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Doing it For Me & the Old Boys by Adam Hollioake 24 Jan 2012

I am not sure if any of you are aware but I am starting a new career as an MMA fighter. I have told limited people so far and to be honest the reaction I have met has been anything but supportive. Why? Well MMA is an unknown activity for most people, they see people getting round with cuts and bruises and immediately think that it is an activity for thugs. Well I guess I’m in a fortunate position in having done several sports and this will be the 2nd that I have been professional at after cricket. I would have to say that whilst on first site there are many dangers involved with MMA I would consider it the least likely of the 2 I have done to suffer serious injury. When I say serious injury I am talking about career ending injury and even death. I would say cricket  is one of the most dangerous sports I have done and if you were take out the brain injury aspect of boxing I would say that boxing is one of the safest sports I have done.

The thing which people don’t take into account with MMA is that the gloves offer very little protection from cuts and therefore blood is a regular sight. However it is internal organs where the real injuries occur. So whilst boxers don’t suffer anywhere near the incidents of cutting as MMA fighters they are taking 100s of thudding punches in the head a fight which is the thing that leads to the brain injuries.

Cricket and more specifically bowling remains the toughest physical activity I have ever done in any sport. The rotation on the spine and forces that travel through your body are second to none and I have the utmost respect for anyone who makes their career out of being a bowler. Batting on the other hand isn’t physically demanding at all in comparisons to many sports however there are very real physical dangers and there is nothing soft about facing bowlers above 80mp/h or 140km/h…..

So why am I opting for these activities….sorry if I keep referring to MMA and boxing as activities…My reasons are, you play cricket, you play tennis, you even play football, but you don’t play fighting…Fighting is real, you impose your will on your opponent and attempt to physically and mentally dominate them, in cricket and tennis there are elements of physical and mental intimidation that can be used but they are a small part of the game as opposed to the whole idea of the activity. The reason I am opting for these activities is I always had the desire to fight from a very young age, however I was spoilt for choice in my sporting professions

I have long held the view that people allow themselves to get old and that if the drive remains then there is no reason for why you cant compete well into your 40s…there are several athletes in the world today that are proving this, Bernard Hopkins springs to mind, he is 48 and has dominated the middleweight and more recently super middleweight ranks for the last decade.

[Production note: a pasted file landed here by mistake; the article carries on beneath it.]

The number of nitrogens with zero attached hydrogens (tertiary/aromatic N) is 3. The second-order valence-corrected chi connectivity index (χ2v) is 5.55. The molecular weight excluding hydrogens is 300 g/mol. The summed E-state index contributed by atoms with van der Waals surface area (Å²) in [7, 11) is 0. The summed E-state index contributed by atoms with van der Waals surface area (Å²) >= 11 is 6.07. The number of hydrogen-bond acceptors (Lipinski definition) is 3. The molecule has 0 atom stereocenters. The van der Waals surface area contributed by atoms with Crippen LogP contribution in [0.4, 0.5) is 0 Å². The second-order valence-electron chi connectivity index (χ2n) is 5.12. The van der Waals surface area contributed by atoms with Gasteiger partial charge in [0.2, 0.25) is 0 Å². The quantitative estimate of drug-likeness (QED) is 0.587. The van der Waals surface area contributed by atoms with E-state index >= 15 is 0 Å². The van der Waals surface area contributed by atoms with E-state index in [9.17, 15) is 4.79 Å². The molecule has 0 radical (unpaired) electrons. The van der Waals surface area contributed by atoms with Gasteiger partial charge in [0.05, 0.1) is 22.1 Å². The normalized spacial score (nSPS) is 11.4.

I want to go out there and show all the young punks that us middle aged guys are more than capable of competing. Funnily enough it was a similar attitude that got me through my cricket career. Many a time it was suggested that I give up bowling, my action was at best equivalent to a club cricketers and I was once told by a bio-mechanist that I had no place in the game as I was biomechanically retarded. However I managed to make it to international level and have even dismissed most of the best batsmen of my era, including Brian Lara, Sachin Tendulkar, Steve and Mark Waugh, Graham Gooch, Graeme Hick, Rahul Dravid.  Ricky Ponting. Every time I achieved any feat as a bowler I always thought in my head, there’s another one for the guy who cant bowl.

The difference with this and making a comeback at cricket is, I firmly believe I was born to fight and just happened to end up playing cricket as a career. Fighting is something I love, it is the ultimate test of will,
I will never give up, I will never throw in the towel in any sport or activity I attempt, I never ever in my entire career gave up in a game of cricket, many times I was outclassed, but I never gave up. This isn’t an attitude I had to work at, it was just natural to me, I carry the same attitude into my training now.
I have always enjoyed learning new skills and whilst striking and Brazilian Jiu Jitsu are very familiar to me I am adding kicking and wrestling skills daily, it is very rewarding.

Life is a strange thing, we often get rewarded for what other people want us to do, meaning if I had said I wanted to get a very safe and secure 9 to 5 well paid job I would have been met with a lot more support, because that is what people want for me. I learnt long ago, in fact almost 25 years ago that if you try and satisfy everyone else’s desires or do what everyone else wants you to do then you don’t end up living your life the way you want to and never truly make yourself happy. When I was a kid at school I constantly was told to forget cricket (in fact all sports) and to stop dreaming about being a sportsman and to concentrate on becoming a doctor or lawyer….well let me tell you, I wouldn’t choose myself to represent me in a court of lawyer and certainly wouldn’t want to be operated on by me ;-)

So here goes, I am loving the training and am pushing myself harder than ever I have already dropped almost 10kgs and am dominating younger and decorated fighters in the gym (of course this is only the gym and needs to be transferred into the cage)

Anyway watch this space and I will keep you all updated with my training and fight dates.
For now my 1st fight is due on 5th May at the Gold Coast Entertainment Center on the Days of Glory Card.
I may fall short but at least I will be doing what I truly love....If you are happy in life then you never really lose do you?